Let’s talk about faith

Posted in Faith

There has recently been a lot of publicity surrounding Marty Sampson, a well-known writer and band member of Hillsong Music, after he announced through a social media post (now deleted) that he was losing his faith. He later clarified that he hadn’t renounced Christianity entirely but his faith was on shaky ground.

With his comments becoming public (his Instagram followers include 14,700 fans), there has been significant response to his posts, which continues today. Paul Jones, Principal of Trinity College Queensland, and lecturer in Old Testament and Preaching reflected on the Marty Sampson publicity, our own need to talk about our faith and what it means to be part of the Uniting Church. Paul’s article can be read here.

In his article, Paul reflects on why he has found his home in the Uniting Church. He reflects on his appreciation for a place where questions can be asked from a movement that permits theological diversity.

Our own Moderator, Rev Sue Ellis commends the Uniting Church and the ways it informs faith but also encourages us to think about the role all churches play in the Body of Christ.

“We must not generalise what every Christian church should or shouldn’t do.  Every church, including Hillsong is birthed into life by the Holy Spirit and is part of the Body of Christ called to make disciples through ministries of loving action.” 

Sue reminds us that the Uniting Church Basis of Union, and in particular paragraphs 10 and 11, commends its members to study the scriptures and reformed documents so as to be reminded again and again of the grace which justifies them through faith.

The church lifts up scholarly interpretation of the scriptures and sees the inheritance of literary, historical and scientific enquiry of the modern day as means for people to have an informed faith. Why is an informed faith important?  So, we as the witnesses of the Good News for today’s world might, in our loving ministry to others, form respectful relationships that grow the trust that enables others to feel safe to ask what we believe what we do and why. 

Sue praised the work of Marty Sampson and his beautiful and sincere songs as being part of the great witness that the Holy Spirit uses to convict the hearts of others.

“Marty Sampson’s beautiful and sincere songs, are part of this great witness. I recently used 'What a Beautiful Name it is' as my core song for my nurture discipleship theme. His songs speak into nurturing discipleship.”

At his upcoming seminar, Commending the Faith, Rev Dr Chris Walker will help us to understand how best to speak about faith in Jesus Christ to others. There are still spaces available in both seminar sessions which will occur at Murray Bridge on the 22 August and the Uniting College of Leadership and Theology on the 23 August. Register for Commending the Faith online here.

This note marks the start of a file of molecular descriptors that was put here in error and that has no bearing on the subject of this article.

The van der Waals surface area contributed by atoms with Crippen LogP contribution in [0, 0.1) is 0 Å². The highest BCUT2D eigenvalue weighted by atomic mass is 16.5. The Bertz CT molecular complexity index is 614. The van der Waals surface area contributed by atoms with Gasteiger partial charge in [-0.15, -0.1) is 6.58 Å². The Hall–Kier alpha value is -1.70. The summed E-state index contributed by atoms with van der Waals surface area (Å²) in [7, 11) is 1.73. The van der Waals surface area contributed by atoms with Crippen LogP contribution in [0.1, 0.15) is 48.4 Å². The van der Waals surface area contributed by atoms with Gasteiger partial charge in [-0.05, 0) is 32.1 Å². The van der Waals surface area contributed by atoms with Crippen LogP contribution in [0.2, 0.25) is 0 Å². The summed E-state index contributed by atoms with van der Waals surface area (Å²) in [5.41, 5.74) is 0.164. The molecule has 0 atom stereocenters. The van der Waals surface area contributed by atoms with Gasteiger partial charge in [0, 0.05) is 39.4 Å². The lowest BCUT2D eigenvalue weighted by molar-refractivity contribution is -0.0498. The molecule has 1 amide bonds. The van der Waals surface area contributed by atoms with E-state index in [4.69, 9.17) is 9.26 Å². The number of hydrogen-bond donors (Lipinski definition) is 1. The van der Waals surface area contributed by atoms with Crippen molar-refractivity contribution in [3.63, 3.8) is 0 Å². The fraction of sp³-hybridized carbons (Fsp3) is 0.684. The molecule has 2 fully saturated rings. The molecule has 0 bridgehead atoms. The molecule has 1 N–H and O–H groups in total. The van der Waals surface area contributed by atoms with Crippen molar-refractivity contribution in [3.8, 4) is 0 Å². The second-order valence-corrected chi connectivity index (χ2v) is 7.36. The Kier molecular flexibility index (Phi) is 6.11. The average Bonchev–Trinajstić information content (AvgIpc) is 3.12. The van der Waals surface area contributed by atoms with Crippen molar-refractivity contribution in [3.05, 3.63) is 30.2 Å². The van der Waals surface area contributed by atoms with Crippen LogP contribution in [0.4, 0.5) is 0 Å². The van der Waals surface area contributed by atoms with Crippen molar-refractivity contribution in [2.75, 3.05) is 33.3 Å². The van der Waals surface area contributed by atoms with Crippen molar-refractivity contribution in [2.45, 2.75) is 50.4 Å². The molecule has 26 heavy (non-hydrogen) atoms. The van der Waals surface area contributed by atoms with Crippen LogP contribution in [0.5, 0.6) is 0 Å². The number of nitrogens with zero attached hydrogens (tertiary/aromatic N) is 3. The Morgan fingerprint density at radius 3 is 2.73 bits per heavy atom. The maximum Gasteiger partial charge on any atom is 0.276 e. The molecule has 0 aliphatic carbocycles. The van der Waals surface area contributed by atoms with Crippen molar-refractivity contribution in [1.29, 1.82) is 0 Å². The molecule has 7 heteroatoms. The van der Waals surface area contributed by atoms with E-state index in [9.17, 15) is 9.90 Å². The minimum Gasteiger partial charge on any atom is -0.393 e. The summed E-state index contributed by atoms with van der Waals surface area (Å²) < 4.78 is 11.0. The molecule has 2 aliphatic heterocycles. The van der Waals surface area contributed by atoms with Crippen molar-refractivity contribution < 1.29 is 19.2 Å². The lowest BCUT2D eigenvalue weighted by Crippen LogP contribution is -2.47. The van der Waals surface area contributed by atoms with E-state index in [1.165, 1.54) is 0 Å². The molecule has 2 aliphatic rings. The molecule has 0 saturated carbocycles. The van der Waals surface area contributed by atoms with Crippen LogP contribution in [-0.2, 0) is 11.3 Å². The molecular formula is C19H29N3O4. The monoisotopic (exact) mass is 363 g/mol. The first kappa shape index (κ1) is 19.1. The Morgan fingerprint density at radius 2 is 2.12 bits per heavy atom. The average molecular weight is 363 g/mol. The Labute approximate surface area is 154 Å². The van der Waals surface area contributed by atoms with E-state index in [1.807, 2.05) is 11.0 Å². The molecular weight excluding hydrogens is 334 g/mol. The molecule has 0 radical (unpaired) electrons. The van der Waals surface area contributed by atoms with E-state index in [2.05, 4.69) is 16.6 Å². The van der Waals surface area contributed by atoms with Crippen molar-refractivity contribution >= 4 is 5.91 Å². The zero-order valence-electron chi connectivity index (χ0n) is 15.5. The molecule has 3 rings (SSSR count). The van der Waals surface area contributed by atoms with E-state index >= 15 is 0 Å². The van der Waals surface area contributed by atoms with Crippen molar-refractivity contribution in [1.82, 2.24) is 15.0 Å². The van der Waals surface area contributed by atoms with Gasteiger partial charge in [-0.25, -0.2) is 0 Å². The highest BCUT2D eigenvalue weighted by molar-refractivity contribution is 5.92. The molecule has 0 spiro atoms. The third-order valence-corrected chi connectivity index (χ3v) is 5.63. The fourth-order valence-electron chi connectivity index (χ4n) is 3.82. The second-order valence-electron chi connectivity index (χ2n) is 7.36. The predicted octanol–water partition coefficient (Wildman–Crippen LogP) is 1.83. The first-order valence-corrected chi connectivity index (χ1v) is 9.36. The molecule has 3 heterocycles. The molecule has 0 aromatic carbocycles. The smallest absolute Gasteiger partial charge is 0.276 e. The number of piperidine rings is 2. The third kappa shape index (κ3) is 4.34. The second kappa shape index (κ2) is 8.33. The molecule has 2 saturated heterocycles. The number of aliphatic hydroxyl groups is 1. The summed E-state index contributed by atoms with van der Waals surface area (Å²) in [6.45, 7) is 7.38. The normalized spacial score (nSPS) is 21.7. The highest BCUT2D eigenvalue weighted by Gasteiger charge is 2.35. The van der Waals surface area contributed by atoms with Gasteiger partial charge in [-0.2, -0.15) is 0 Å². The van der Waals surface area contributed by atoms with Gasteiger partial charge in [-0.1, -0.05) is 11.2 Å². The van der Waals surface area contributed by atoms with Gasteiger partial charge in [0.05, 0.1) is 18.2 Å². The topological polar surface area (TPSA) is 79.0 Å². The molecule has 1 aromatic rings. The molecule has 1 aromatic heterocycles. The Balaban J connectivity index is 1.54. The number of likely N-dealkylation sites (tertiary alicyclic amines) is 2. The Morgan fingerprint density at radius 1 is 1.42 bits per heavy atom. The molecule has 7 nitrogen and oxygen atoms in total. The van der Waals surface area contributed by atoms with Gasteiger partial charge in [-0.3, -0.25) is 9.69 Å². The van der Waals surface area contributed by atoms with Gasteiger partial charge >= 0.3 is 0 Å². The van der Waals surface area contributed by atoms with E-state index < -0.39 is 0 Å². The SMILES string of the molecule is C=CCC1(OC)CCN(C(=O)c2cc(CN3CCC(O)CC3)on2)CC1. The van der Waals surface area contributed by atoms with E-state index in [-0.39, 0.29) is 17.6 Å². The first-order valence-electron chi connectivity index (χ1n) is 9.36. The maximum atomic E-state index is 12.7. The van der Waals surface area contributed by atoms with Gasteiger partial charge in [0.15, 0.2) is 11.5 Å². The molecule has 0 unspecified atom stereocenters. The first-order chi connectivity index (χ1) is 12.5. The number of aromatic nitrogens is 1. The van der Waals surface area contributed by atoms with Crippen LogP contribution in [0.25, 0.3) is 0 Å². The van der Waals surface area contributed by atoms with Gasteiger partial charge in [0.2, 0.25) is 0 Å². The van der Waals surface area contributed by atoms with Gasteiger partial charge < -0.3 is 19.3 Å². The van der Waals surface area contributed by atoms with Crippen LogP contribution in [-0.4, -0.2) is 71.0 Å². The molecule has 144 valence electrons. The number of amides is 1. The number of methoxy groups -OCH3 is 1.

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Comments (3)

  1. Andrew Hogarth 30 august 2019, 10:17(Comment was edited) Link
    Marty Sampson, Hillsong and all that.

    I think I could summarise the response from many wider non Hillsong church responders to Marty Sampson’s brief post [now removed] on the state [or non state] of his faith. I would summarise it as this:

    “We need to ask more questions and this what I have been saying for so many years. We need to [ “ask more questions” “be more theologically diverse” “be real” etc etc].”

    All well and good…. I guess.

    Has anyone considered the reason why Hillsong aren’t “coming out public” on comments like Marty Sampson made? Could it be that they love the guy to bits and have been walking with him for years with these questions? Could it be they are lovingly supporting him, irrespective of where he lands on the faith question to navigate personal health, faith and belief, relationships and seemingly irreconcilable questions in a pastoral, theological and personal way?

    And while I appreciate the concern the various responders have expressed and while I’m sure many of them are writing out of experiences with churches they believe don’t ask questions publicly in the way they think it should happen; I don’t think Hillsong is their biggest problem — if at all.

    I don’t think Marty Sampson is symptomatic of a “generation lost” and I don’t think it's a watershed moment or ‘wake up call’ or reason to validate our [insert your particular brand and thesis of evangelical, reformed or post evangelical or progressive or liberal or post Christendom tribe].

    I think there’s something pastoral, formational and deeply personal going on here that probably needs the quietness and support that Hillsong pastors, leaders and friends are offering and have been offering their friend and brother Marty for many, many years.